JOEL - It depends on each one's situation. Some are more financially independent than others. Some get more, some get less depending on their own personal resources.
JEREMY - Since no amount is given to the general church membership, how can you be sure that a "modest" amount isn't a very large amount to a regular church member?
JOEL - Because there are no regular church members. Some are extremely poor and get help from the Church through the Fast Offereing program. Others like John Huntsman, are multi-millionares that donate millions of their own money to the Church. Everyone else is scattered throughout the range. The General authorities dedicate their entire lives to service in the church. Their expenses must be paid for somehow. They get enough to do what needs to be done, and nothing more.
JEREMY - I am aware that this money comes from the churches investment income and not tithes paid by members, but the investment income is earned with the members tithes that have made these investments. Seems to me that this investment income is considered to be the personal money of the church leadership, especially since the amounts are not released to the people that have helped earn this money with their tithes.
JOEL - These investments we are talking about were started over 130 years ago. Some of the returns on the investments are reinvested and some are used for the living expenses. At present time, no one's tithing is used to make investments and none of it is used to pay for any of the General Authorities living expenses.
JEREMY - Please help me understand how you can give your hard earned money to something when you have no idea how it is being used, other than the church buildings and temples that are being built and for their upkeep?
JOEL - The money I give as tithing is NOT my hard earned money. It belongs to God. The rest of the money I have IS hard earned money and I am careful how I spend it.
I know exactly what the tithing money is being used for: As you said, building and upkeep of Temples, Church buildings, and Administrative buildings; Administrative expenses(telephone, office supplies, postage, printing manuals and books etc.); building and maintaining colleges and universities; Church Education System(CES); Missionary work; Missionary training centers; Temple Square; Church historical sites; insurance; accounting expenses; legal expenses; welfare farms; Deseret Industries buildings; Church Welfare program; Family History Centers, genealogy libraries and archives; and taxes; all of which are money-consuming assets and not money-producing assets. Frankly, I am amazed that the tithing we give is enough to pay for all this.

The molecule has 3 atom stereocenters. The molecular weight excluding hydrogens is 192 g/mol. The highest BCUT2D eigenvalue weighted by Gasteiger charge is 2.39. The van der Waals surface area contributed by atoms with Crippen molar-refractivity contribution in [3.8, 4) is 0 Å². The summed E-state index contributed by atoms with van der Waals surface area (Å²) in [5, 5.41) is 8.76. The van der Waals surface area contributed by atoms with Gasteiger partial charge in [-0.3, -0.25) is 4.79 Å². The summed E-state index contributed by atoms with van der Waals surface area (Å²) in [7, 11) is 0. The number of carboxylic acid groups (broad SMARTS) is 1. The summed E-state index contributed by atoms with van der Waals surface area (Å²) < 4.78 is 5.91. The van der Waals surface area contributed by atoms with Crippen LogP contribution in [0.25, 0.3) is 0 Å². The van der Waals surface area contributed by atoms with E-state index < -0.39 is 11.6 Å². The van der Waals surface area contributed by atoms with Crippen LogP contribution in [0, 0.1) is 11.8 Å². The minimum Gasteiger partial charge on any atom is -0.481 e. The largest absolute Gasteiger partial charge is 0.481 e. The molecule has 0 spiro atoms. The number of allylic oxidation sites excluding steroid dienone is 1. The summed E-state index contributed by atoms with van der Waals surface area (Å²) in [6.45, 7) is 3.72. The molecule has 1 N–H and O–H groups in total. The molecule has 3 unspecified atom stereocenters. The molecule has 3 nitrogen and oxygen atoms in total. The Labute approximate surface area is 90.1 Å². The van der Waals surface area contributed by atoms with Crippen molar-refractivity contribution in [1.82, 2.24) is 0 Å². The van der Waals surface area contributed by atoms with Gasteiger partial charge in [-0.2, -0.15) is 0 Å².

JEREMY - Shareholders in corporations at least get yearly financial information showing where their money is going....don't you think the church should do the same?
JOEL - We are not shareholders. The Church does not belong to us nor does the tithing we pay. It all belongs to God. I trust the people who manage and spend the tithing I donate. I know who they are. I know the kind of lives the General Authorities have had to live to get in the positions they are in now. They are sincere honest people who are there to serve God and ther fellow man, not to serve themselves. What else would they do with the money? With the busy schedule they keep, they certainly would not have any time to spend it on anything else.
Usually the only people who really want to know exactly where the money is going are those who are beginning to distance themselves from the Church and are looking for reasons to justify their leaving. Most of the faithful members simply trust those who are in charge and therefore really don't feel a need to know. If they were told what the numbers were they would probably say, "Oh, that's interesting!" and then think no more about it. They understand that once the money leaves their hands, they have done their duty in obeying the commandment of God. They have paid their tithing; it belongs to God now; and they no longer need to concern themselves with it.
By the way there is an extensive internal auditing program within every organization of the
Church. There are many auditing commitees composed of many members who conduct quarterly audits and fill out reports to document exactly where all the money goes. When I was a finance clerk for my Ward and my Stake I was audited every quarter, and was required to account for every penny that was spent or taken in.
As a private non-profit organization the Church is not legally obligated to report its financial matters to the rest of the world. Although there may have been some problems in the early days of the church, we don't really need to worry about it any more because of the extensive auditing system within the Church today.
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